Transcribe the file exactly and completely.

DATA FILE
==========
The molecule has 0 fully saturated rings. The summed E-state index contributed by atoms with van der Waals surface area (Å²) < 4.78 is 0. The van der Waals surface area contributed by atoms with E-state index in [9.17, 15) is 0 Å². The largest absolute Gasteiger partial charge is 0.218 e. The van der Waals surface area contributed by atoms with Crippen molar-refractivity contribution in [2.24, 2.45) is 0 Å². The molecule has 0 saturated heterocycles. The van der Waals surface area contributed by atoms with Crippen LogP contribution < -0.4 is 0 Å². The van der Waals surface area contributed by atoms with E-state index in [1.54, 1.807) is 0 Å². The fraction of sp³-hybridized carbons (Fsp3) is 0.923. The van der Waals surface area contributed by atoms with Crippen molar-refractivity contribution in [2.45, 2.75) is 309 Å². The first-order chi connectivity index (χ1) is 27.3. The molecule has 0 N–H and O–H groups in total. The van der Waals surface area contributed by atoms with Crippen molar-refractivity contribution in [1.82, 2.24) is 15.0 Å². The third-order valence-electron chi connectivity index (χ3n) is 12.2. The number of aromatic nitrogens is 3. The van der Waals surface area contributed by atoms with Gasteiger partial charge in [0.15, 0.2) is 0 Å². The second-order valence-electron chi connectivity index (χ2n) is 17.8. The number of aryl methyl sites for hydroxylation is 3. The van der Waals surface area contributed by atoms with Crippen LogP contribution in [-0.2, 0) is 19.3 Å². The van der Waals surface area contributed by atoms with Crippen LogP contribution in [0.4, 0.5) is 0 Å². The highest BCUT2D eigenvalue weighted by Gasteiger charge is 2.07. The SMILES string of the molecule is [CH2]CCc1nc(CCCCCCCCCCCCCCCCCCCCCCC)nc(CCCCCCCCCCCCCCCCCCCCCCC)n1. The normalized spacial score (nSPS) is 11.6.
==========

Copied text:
The molecule has 0 fully saturated rings. The summed E-state index contributed by atoms with van der Waals surface area (Å²) < 4.78 is 0. The van der Waals surface area contributed by atoms with E-state index in [9.17, 15) is 0 Å². The largest absolute Gasteiger partial charge is 0.218 e. The van der Waals surface area contributed by atoms with Crippen molar-refractivity contribution in [2.24, 2.45) is 0 Å². The molecule has 0 saturated heterocycles. The van der Waals surface area contributed by atoms with Crippen LogP contribution < -0.4 is 0 Å². The van der Waals surface area contributed by atoms with E-state index in [1.54, 1.807) is 0 Å². The fraction of sp³-hybridized carbons (Fsp3) is 0.923. The van der Waals surface area contributed by atoms with Crippen molar-refractivity contribution in [2.45, 2.75) is 309 Å². The first-order chi connectivity index (χ1) is 27.3. The molecule has 0 N–H and O–H groups in total. The van der Waals surface area contributed by atoms with Crippen molar-refractivity contribution in [1.82, 2.24) is 15.0 Å². The third-order valence-electron chi connectivity index (χ3n) is 12.2. The number of aromatic nitrogens is 3. The van der Waals surface area contributed by atoms with Gasteiger partial charge in [0.15, 0.2) is 0 Å². The second-order valence-electron chi connectivity index (χ2n) is 17.8. The number of aryl methyl sites for hydroxylation is 3. The van der Waals surface area contributed by atoms with Crippen LogP contribution in [-0.2, 0) is 19.3 Å². The van der Waals surface area contributed by atoms with Crippen LogP contribution in [0.4, 0.5) is 0 Å². The highest BCUT2D eigenvalue weighted by Gasteiger charge is 2.07. The SMILES string of the molecule is [CH2]CCc1nc(CCCCCCCCCCCCCCCCCCCCCCC)nc(CCCCCCCCCCCCCCCCCCCCCCC)n1. The normalized spacial score (nSPS) is 11.6.